London bombs had military origin says expert

LONDON - The bombs used in the terrorist attacks on London were of "military origin", says a senior French policeman sent to the city to help in what has become the biggest criminal investigation in British history.

Christophe Chaboud, head of the French Anti-Terrorism Co-ordination Unit, told the newspaper Le Monde that the explosives' military source was "very worrying".

"We're more used to [terror] cells making home-made explosives with chemicals," he said.

"How did they get them? Either by trafficking, for example, in the Balkans, or they had someone on the inside who enabled them to get out of the military establishment."

He added that the victims' wounds suggested that the explosives had been placed on the ground, perhaps beneath seats.

In key developments yesterday:

* NBC reported that British investigators told US counterparts they had found fingerprints on bomb materials, adding that at least four operatives were believed to have been involved.

* Law enforcement officials said investigators suspect the bombers congregated at the King's Cross Tube station, then set out to plant the devices, NBC said.

One train was eight minutes east of King's Cross when a bomb on it exploded. Another was eight minutes west. The third was just seconds south. And the double-decker bus in Tavistock Square was only a short walk away when the bomb aboard it - the last of four - went off.

"The coincidence of all the trains coming through here is obviously one line of inquiry we are pursuing," said Deputy Chief Constable Andy Trotter of the British Transport Police.

* The Financial Times said British police were on the verge of identifying one person they believe was involved in the attacks.

The paper, citing an unnamed European official involved in efforts to find the bombers, said progress had been made towards naming who was responsible for the bus blast.

"I think we are going to see photographs of one or more suspects being posted within days," the official said.

* The Times said forensic pathologists were paying particularly close attention to two bodies found inside the bus to see whether one might have been the bomber.

"There are two bodies which have to be examined in great detail because they appear to have been holding the bomb or sitting on top of it," a "senior police source" told the paper. "One of those might turn out to be the bomber."

* According to the Times, a single bomb maker using military-grade explosives was most probably responsible for making all the bombs used in the attacks. Similar components had been found by police at all four bomb sites, the newspaper said.

Many of the 400 extra police being drafted in to help with the inquiry will be helping analyse thousands of hours of video recordings from cameras on and around the Tube lines and the bus struck by the terrorists. Police have so far taken 2500 videotapes and are expected to examine many more.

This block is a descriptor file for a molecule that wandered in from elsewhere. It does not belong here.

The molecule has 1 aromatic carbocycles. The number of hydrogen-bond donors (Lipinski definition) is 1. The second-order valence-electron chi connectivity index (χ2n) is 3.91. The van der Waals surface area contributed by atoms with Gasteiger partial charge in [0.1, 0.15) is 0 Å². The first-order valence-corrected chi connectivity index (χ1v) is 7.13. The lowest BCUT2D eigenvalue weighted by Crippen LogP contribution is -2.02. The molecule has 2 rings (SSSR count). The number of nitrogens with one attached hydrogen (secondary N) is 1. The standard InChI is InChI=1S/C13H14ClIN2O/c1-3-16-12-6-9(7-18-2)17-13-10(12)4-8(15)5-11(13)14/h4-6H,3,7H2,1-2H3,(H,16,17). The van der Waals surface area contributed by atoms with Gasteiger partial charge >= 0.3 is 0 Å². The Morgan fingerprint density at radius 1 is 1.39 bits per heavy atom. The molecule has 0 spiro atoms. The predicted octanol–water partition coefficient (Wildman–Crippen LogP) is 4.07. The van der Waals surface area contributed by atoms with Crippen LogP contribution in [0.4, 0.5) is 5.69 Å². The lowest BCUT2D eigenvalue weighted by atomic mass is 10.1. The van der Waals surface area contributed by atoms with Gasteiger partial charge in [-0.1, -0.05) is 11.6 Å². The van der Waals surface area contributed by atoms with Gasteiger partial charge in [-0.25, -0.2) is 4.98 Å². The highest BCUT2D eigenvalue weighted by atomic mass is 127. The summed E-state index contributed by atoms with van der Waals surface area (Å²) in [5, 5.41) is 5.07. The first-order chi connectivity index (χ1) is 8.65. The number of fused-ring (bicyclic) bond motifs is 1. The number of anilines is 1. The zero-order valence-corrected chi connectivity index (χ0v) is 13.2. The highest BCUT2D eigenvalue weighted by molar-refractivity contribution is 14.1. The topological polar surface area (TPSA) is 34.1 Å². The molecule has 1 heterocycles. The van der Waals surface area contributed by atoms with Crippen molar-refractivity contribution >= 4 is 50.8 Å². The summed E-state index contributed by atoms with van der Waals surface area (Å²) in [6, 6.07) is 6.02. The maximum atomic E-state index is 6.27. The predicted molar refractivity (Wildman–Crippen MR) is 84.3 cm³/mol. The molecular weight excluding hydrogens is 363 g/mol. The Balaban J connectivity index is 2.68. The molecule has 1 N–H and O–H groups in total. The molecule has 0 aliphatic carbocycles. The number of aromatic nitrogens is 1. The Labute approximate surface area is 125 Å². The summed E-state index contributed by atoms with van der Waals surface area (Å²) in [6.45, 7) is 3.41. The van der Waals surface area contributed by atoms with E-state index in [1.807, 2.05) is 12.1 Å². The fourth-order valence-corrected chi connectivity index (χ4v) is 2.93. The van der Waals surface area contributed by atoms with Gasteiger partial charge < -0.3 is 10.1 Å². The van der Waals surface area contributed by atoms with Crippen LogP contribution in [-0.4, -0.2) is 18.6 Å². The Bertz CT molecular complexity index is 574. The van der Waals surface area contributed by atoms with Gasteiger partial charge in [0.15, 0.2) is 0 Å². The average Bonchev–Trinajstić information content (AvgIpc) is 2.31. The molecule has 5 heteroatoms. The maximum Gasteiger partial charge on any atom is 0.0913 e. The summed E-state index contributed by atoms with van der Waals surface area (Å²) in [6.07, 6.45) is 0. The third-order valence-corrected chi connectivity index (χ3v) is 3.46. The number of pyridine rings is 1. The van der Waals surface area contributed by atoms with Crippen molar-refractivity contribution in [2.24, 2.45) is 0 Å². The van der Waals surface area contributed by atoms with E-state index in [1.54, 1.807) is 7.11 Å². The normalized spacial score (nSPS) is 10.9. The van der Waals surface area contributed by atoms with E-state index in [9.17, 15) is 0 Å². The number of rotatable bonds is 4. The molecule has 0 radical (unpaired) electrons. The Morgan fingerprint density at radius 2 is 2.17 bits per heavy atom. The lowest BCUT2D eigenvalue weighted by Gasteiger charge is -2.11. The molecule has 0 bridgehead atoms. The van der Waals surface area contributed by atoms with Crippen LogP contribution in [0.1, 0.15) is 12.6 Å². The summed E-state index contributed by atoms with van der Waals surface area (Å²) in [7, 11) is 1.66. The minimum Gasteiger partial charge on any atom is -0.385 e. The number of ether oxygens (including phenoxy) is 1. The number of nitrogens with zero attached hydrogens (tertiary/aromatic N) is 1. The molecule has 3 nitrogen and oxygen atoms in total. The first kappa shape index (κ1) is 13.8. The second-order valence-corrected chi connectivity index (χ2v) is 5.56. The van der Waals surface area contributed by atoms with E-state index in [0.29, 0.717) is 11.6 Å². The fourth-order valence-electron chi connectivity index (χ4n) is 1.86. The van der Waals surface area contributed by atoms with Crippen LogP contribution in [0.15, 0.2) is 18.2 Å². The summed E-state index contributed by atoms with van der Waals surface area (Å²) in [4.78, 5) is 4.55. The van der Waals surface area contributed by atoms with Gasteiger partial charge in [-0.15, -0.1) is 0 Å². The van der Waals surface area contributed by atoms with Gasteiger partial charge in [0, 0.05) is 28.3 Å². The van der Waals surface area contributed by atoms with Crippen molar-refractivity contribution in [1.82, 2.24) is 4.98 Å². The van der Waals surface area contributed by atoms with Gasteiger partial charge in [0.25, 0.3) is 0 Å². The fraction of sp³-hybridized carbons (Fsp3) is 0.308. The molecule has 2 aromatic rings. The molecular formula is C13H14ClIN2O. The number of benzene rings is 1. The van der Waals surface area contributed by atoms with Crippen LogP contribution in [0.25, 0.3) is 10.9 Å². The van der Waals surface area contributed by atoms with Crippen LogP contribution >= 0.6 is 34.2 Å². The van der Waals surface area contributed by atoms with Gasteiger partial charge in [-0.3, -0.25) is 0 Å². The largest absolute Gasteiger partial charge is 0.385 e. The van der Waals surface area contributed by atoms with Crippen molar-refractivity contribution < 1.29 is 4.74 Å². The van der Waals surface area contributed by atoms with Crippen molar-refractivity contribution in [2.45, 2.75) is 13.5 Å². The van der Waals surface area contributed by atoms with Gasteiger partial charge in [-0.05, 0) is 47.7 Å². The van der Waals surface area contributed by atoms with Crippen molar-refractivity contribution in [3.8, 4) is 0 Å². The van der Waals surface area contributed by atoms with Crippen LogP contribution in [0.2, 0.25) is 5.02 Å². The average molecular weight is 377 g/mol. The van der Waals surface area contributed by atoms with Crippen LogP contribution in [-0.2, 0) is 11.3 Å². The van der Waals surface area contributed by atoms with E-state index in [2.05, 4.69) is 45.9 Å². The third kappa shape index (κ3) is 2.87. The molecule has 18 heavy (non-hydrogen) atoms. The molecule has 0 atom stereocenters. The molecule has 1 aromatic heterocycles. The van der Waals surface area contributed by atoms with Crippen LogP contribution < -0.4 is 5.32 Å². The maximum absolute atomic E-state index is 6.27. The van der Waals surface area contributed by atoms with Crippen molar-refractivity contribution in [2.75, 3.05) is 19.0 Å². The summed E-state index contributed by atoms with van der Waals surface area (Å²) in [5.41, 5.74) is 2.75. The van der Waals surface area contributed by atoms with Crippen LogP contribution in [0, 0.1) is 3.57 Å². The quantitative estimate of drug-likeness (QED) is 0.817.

Senior detectives said the analysis of images from surveillance cameras was the biggest closed-circuit television (CCTV) trawl ever. Detectives hope that among the tens of thousands of hours of footage will be pictures of the terrorists.

As well as examining cameras on the three bombed trains, police have been recovering every camera in the stations the trains travelled through, and cameras outside every station entrance.

The Tube bombs were on the southbound Piccadilly line and the Circle line, which means there were 40 Underground stations where the bombers could have got on board.

As well as examining cameras on shops and other businesses, the police will look at speed cameras.

A police source said of the CCTV task: "It is a massive job that is very time-consuming; it sounds impossible - but it's not."

Forensic science specialists and anti-terrorist officers yesterday continued to examine the four crime scenes for traces of the bomb and a possible suicide bomber. This includes x-raying bodies to see if any bomb parts or timing devices are embedded in them.

Sir Ian Blair, commissioner of the Metropolitan Police, described the areas of investigation as "the biggest crime scenes in English history".

James Hart, commissioner of the City of London Police, said: "We can't possibly assume that what happened on Thursday was the last of these events ... We have to be vigilant."

Magnus Ranstorp, deputy director of the Centre for the Study of Terrorism and Political Violence at the University of St Andrews, said: "Last year in Madrid, the bombers had a large amount of explosives, and looked to be preparing to launch new attacks. We have to assume that it is the case here, as well."

Dick Leurdijk, who studies terrorism at the Clingendael Institute, a Dutch research centre, offered a similar view.

"If the purpose of terrorism is to create terror, a second attack coming in the next few days would be a serious blow to the European notion of security," he said. "This looks to be the work of terrorists with an international agenda, so the attack needn't come in London, or on the subway. But every European capital is on high alert right now, and with reason. A number of people are convinced another attack is coming."

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